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In our uncertain political climate, a “watchlist” of professors accused of advancing leftist propaganda is reminding many commentators of the anti-communist 1950s. But that history may also offer insight on strategies for supporting academic freedom.

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In a 1999 paper, Joshua Paddison describes one local campaign in San Francisco to defend educators who had been tarred as communists.

In June of 1959, Paddison writes, the House Committee on Un-American Activities (HUAC) subpoenaed forty San Francisco public elementary and high school teachers. Quickly, two San Francisco State College professors founded an organization called San Franciscans for Academic Freedom and Education (SAFE) and recruited local politicians and representatives of organized labor to join their cause.

That wasn’t easy.

“It was practically impossible to get anyone to come out against [HUAC],” one of SAFE’s leaders, Arthur Bierman, later said. “The fear was visceral. People would turn white. They would stutter.”

To overcome those fears, SAFE made individualized arguments to its potential allies. Writing to the relatively conservative Building and Construction Trades Council, Bierman emphasized that SAFE was “not a left organization; instead we are trying to get the center and right to take a stand.” To the city’s mayor, he focused on local control: “Don’t you feel that the City can handle its teacher problems locally and that the Un-American Activities Committee is invading an area that is not their proper business?” With an official at the National Education Association, he warned about the danger to “independent thinking and the lively debate which characterizes a free society.”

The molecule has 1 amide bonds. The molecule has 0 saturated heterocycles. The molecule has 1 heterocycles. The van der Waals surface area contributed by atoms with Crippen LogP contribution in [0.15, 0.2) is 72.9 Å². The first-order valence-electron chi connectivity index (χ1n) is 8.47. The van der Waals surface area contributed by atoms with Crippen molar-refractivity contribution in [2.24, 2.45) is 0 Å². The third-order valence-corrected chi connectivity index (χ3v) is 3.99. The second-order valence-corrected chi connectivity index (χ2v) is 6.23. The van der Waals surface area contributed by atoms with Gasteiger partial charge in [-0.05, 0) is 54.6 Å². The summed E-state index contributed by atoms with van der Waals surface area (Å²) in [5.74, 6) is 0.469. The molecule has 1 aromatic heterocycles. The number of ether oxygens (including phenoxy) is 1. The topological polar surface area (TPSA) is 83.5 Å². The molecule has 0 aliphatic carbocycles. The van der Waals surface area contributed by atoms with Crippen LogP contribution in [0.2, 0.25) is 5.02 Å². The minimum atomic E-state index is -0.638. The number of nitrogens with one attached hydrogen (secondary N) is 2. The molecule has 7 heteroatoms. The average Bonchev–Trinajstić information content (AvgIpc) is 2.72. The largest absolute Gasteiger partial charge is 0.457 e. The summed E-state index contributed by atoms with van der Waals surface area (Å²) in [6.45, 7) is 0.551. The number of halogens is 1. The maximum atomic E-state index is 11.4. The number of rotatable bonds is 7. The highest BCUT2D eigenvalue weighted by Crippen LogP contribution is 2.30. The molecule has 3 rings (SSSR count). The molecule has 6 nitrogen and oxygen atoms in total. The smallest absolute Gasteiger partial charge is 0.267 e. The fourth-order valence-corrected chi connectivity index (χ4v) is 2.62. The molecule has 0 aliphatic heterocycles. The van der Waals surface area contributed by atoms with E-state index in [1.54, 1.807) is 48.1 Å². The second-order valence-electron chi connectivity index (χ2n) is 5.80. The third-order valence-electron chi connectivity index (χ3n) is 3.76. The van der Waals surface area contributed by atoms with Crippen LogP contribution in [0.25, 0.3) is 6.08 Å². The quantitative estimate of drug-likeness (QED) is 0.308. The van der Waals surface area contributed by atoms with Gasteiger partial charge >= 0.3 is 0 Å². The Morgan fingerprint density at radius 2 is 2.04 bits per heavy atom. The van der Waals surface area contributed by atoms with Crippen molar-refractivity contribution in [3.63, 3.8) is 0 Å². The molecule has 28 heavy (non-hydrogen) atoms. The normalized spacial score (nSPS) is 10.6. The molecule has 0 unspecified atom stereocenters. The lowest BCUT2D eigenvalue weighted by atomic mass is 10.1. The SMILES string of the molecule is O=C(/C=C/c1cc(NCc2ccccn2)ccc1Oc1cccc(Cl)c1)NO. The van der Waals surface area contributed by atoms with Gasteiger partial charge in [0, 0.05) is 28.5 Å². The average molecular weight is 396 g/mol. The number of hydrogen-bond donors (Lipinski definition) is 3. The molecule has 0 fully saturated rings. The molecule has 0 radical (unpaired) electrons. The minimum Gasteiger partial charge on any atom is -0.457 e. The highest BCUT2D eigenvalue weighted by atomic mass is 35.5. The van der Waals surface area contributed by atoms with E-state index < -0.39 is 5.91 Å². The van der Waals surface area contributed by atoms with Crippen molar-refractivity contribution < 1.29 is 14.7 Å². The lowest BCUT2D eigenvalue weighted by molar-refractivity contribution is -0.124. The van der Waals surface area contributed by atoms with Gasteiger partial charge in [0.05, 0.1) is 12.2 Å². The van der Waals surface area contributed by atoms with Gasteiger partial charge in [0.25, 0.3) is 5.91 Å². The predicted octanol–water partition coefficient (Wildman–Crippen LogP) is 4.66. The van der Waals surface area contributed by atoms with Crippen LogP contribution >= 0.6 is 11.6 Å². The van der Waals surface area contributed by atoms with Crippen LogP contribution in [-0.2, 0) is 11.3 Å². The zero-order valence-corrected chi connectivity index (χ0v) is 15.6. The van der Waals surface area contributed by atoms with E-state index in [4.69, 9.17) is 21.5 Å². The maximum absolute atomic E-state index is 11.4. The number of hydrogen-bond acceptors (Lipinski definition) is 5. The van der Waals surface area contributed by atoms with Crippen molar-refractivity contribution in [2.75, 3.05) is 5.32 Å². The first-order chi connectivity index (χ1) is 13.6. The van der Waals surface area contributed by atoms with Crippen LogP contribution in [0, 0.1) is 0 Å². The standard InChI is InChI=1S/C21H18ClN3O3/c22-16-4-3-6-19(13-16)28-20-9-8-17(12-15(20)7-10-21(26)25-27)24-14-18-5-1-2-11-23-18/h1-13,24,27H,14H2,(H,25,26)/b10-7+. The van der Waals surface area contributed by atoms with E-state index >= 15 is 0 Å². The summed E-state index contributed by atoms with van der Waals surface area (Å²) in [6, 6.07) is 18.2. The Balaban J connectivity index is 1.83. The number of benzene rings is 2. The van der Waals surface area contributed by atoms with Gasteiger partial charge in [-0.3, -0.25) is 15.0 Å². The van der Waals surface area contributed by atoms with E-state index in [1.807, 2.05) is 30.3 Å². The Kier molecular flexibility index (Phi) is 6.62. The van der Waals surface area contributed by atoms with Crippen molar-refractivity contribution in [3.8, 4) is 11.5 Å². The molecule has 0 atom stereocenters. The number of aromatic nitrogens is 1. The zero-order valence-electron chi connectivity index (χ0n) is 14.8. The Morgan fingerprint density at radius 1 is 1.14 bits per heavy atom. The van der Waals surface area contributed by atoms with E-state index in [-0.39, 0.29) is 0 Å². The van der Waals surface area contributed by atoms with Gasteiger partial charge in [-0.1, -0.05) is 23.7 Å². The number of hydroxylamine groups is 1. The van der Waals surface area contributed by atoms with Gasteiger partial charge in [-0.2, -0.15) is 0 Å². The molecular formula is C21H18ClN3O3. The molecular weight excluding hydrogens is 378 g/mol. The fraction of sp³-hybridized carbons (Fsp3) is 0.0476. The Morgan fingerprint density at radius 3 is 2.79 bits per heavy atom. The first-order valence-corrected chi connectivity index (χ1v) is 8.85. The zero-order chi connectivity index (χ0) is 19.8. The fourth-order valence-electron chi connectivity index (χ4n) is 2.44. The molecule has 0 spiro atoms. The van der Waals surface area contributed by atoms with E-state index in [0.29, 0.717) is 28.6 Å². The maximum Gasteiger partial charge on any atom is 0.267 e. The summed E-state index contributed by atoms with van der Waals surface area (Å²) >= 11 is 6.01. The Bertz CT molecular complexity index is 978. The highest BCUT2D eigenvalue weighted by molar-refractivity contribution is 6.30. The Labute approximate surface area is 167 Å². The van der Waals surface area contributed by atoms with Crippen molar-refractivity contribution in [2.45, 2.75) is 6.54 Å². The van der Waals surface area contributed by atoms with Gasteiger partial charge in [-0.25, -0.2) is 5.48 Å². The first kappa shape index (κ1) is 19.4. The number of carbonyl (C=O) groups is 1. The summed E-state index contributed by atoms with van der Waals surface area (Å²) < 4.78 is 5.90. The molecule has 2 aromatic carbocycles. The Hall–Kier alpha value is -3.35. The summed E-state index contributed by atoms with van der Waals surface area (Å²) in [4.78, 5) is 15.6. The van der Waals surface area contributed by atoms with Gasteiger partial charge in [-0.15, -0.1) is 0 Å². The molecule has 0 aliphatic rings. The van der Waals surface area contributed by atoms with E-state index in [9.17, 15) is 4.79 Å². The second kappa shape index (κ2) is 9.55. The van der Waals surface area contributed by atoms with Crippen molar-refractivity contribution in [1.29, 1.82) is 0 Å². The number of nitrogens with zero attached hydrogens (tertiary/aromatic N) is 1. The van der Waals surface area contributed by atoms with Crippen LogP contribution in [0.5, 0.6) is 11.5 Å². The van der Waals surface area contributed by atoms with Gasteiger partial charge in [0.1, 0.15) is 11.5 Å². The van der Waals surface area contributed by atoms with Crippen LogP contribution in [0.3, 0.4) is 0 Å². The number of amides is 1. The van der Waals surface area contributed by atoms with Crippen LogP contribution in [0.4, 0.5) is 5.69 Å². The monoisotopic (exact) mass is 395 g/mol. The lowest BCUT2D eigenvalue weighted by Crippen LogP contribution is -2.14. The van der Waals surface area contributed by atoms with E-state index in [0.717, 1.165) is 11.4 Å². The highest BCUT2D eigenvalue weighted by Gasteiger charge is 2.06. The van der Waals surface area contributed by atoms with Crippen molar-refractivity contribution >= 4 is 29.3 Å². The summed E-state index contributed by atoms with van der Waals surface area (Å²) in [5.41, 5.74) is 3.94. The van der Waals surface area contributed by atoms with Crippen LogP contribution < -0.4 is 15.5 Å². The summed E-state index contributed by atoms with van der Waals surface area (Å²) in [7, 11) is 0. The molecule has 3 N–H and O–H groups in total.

Eventually, one endorsement led to another, and SAFE joined with community groups, student organizations, and other allies, to rally public support for the targeted teachers. On August 21, for the first time in HUAC’s history, the committee cancelled its planned hearings. Though HUAC, and some observers, cited other reasons for the cancellation, many believed the public outcry was what made a difference.

But the story didn’t end there. HUAC turned over its files on 93 California teachers to state educational authorities. Eventually, four of the teachers were fired, and two resigned.

Then, the following spring, HUAC announced plans for a new three-day hearing in San Francisco and subpoenaed 48 new witnesses. By this time, national pushback against HUAC was stronger, and opposition in San Francisco was organized.

When the hearings began, more than a thousand protestors, including students, union members, local politicians, and community activists, rallied in protest. On the second day, which became known as Black Friday, police turned fire hoses and clubs on student protestors. But the violence only rallied HUAC’s opponents, with about 5,000 people gathering for a protest in downtown San Francisco the following day.

Black Friday strengthened the national opposition to HUAC. It also politicized Bay Area professors and students, laying the groundwork for the Free Speech and anti-war movements that would spring up later in the 1960s. And it offers a model that supporters of academic freedom might want to study.


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California History, Vol. 78, No. 3 (Fall, 1999), pp. 188-201
University of California Press in association with the California Historical Society